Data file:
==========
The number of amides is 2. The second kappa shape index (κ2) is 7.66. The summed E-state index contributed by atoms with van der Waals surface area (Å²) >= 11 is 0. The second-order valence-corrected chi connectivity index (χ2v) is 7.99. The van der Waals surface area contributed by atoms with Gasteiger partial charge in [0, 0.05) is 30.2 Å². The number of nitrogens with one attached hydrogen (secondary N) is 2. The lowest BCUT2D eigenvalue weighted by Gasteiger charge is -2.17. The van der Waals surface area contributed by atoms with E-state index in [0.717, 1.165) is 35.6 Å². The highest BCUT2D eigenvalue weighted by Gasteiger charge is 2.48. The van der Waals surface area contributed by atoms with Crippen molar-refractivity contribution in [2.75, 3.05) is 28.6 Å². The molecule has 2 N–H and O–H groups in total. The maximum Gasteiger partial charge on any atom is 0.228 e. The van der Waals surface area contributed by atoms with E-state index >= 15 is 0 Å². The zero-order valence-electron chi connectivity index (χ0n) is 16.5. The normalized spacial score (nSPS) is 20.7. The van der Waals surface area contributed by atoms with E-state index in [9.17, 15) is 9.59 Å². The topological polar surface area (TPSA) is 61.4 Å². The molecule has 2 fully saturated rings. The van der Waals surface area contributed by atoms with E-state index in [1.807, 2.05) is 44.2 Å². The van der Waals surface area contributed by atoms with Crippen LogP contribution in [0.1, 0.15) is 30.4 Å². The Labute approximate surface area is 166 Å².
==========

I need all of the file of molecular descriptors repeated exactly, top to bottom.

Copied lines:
The number of amides is 2. The second kappa shape index (κ2) is 7.66. The summed E-state index contributed by atoms with van der Waals surface area (Å²) >= 11 is 0. The second-order valence-corrected chi connectivity index (χ2v) is 7.99. The van der Waals surface area contributed by atoms with Gasteiger partial charge in [0, 0.05) is 30.2 Å². The number of nitrogens with one attached hydrogen (secondary N) is 2. The lowest BCUT2D eigenvalue weighted by Gasteiger charge is -2.17. The van der Waals surface area contributed by atoms with E-state index in [0.717, 1.165) is 35.6 Å². The highest BCUT2D eigenvalue weighted by Gasteiger charge is 2.48. The van der Waals surface area contributed by atoms with Crippen molar-refractivity contribution in [2.75, 3.05) is 28.6 Å². The molecule has 2 N–H and O–H groups in total. The maximum Gasteiger partial charge on any atom is 0.228 e. The van der Waals surface area contributed by atoms with E-state index >= 15 is 0 Å². The zero-order valence-electron chi connectivity index (χ0n) is 16.5. The normalized spacial score (nSPS) is 20.7. The van der Waals surface area contributed by atoms with E-state index in [9.17, 15) is 9.59 Å². The topological polar surface area (TPSA) is 61.4 Å². The molecule has 2 fully saturated rings. The van der Waals surface area contributed by atoms with E-state index in [1.807, 2.05) is 44.2 Å². The van der Waals surface area contributed by atoms with Crippen LogP contribution in [0.1, 0.15) is 30.4 Å². The Labute approximate surface area is 166 Å².